(23:46) Yeah. Well you’ve got, you’ve got the highest price at the top, so you’re basically price conditioning them. As soon as they see it, the really high price, crazy price, then they go down and it gets rid of cheap. Right? And so all of a sudden everythingelse looks really affordable. So it’s a, it’s a selling tactic, right?

(24:03) Yeah. This thing is, I think, um, I’ve, uh, I’ve listened to a podcast for, you know, thatthe restaurants usually put the most expensive wine at the top. So the less expensive one actually, it looks very, very cheap. Just down below the most expensive one.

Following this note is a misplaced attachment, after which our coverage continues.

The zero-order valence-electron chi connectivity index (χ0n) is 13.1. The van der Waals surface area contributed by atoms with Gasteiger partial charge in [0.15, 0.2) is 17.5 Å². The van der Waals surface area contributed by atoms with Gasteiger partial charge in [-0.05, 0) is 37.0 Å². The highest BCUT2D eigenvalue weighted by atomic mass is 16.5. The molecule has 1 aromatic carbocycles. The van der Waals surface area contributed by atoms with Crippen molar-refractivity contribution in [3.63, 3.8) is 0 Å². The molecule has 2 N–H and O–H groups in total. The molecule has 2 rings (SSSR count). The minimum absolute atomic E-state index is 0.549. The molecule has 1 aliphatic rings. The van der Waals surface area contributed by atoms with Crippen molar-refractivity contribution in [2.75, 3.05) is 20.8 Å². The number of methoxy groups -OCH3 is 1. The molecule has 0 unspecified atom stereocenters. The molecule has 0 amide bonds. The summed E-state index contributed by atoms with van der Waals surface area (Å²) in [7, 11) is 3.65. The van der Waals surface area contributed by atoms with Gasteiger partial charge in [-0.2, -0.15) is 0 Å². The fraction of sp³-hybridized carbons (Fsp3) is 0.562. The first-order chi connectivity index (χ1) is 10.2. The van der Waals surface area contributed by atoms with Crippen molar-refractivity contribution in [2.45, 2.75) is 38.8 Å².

(24:22) It is, right? It’s very simple, very, very simple. But it plays tricks on the mines and it gets, it gets people to, to sort of change that frame and change their perception of price. Right. So let’s just switch it up a little little bit. I want to just dive into social media for a minute. Um, I know just want to wash u. So what your, your take on social media is with your business, whether you actually even use it, whether you generate any business format. How do you think it fits into your business? Um, has it changed over time? I don’t know. Just your general feel about social media and personal training. (24:58)Social media, they are always good because I tweeted more like, um, let’s say 15 to 20% of my overall energy goes to social media. So I’m mostly an offline clients, which means basically I don’t work online that much. Uh, diets, diet plans. Yeah, sure. I’ve got maybe a station now you’ve got 23 clients online. I’ve got seven clients, regular clients, so I’m more offline seeing, looking at the statistics. So basically the 90% of my time and effort, maybe 80% of my time, and therefore the goes to my offline, the lions managing them, uh, during, in the gym, after the gym, et Cetera, 20% to 50% goes into social media. So what I like is for example, to do insta stories and pulling hashtags there. Does it because so other people can see this and you know, I’m not giving that much energy and effort in it. It’s more like funstill. I’ve got, I’m getting clients from them, not very often. It may be once every three, four weeks, once every month, sometimes once every two months. But it’s still, uh, a lead out of nowhere of the, of doing probably nothing. So yeah,